When they were coming out of church, the mother asked her daughter which amount she had given. “Well,” said the little girl, “I was going to give the dollar, but just before the collection, the man in the pulpit said that we should all be cheerful givers. I knew I’d be a lot more cheerful if I gave the 20 cents, so I did.”

Hey, at least she’s honest. Many of us give, but often it’s for the wrong reasons. As I said, sometimes people give when they know that others will applaud them for it. Others give because they know they are supposed to give. It’s like a chore. A duty. But they aren’t that happy about it. But God wants us to give cheerfully .. not reluctantly.

No, we can’t give to every need. Every cause. We should give to the church. To God’s work. That’s a given. But whatever or whoever we give to, we should give cheerfully. Willingly. Even with enthusiasm. Not with regret that somehow we might be missing out.

Fourth point. We should give out of love. Giving generously is surely the fruit of love. Love for God. Love for others. Love drives us to give sacrificially because love doesn’t always operate reasonably.

Consider this. If you are a parent, I imagine at some point one of your children has asked you for something and you told them you couldn’t afford it. You see, when we look at things from one perspective we measure our money according to a certain kind of priority and this is based on wisdom. On reason.

But I’ve noticed that when someone we love gets really sick or is in an accident or whatever, we use a different standard. We will do whatever it takes to help. We will mortgage our home, cash in our retirement, or borrow our way into as much debt as we possibly can to save the life of the one we love .. if that’s what it takes!

We never ask, how much is this person worth? But that’s how love operates. It measures value in terms of grace that gives beyond reason. If we love, we will give. If we love God we will cheerfully give to sustain and grow his kingdom. If we love others we will generously and sacrificially give to meet their needs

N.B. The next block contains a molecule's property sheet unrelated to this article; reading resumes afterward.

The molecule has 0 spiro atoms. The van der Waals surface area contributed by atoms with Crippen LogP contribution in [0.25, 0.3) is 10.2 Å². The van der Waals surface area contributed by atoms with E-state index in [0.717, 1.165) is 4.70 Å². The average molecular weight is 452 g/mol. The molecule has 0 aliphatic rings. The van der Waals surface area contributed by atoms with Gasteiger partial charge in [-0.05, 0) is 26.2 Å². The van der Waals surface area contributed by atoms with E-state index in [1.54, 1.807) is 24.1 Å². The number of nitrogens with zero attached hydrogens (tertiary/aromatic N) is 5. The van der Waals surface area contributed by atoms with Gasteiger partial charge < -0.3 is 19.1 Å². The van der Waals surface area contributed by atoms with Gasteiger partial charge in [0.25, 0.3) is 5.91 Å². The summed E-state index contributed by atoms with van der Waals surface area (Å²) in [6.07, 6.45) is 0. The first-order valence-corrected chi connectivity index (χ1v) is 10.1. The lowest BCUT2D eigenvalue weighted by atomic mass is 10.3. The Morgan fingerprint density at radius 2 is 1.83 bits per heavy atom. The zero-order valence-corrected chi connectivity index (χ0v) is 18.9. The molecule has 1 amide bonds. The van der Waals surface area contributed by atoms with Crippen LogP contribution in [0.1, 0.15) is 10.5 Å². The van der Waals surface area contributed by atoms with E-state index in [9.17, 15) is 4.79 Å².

That’s what God did for us. “For God so loved the world that He gave his one and only Son that whoever believes in him will not perish but have eternal life…” Love compels. We can give during trials because of love. We can give in spite of our financial incapacity because of love. We can give beyond our ability because of love. Like our God, we too should give out of love. In fact, it is because of our love for God, we should give.

 In conclusion, Paul calls giving an act of grace.  Giving to others is an act of grace just as God graciously gave us Jesus. Graciously gives us everything we need. We share God’s grace to us with others as we help them.

Giving is a deeply spiritual matter because the truth is we are like God when we give. In fact it has been said, “the most you will ever be like God is when you are giving.” Jesus makes the recipients of his grace exceedingly rich. We can make others rich by our grace. We can bless others by our acts of love. Meet needs. Be an answer to prayer. Transform lives. And in doing so, be so blessed ourselves in return.

Are you a generous person? God wants you to be. God wants us to hold our earthly treasures lightly and build his kingdom by sharing what we have with others. Cheerfully, willingly, anonymously, out of love. Who can you bless this week by living generously?

And may God bless you as you bless others in this way. Thank you for listening.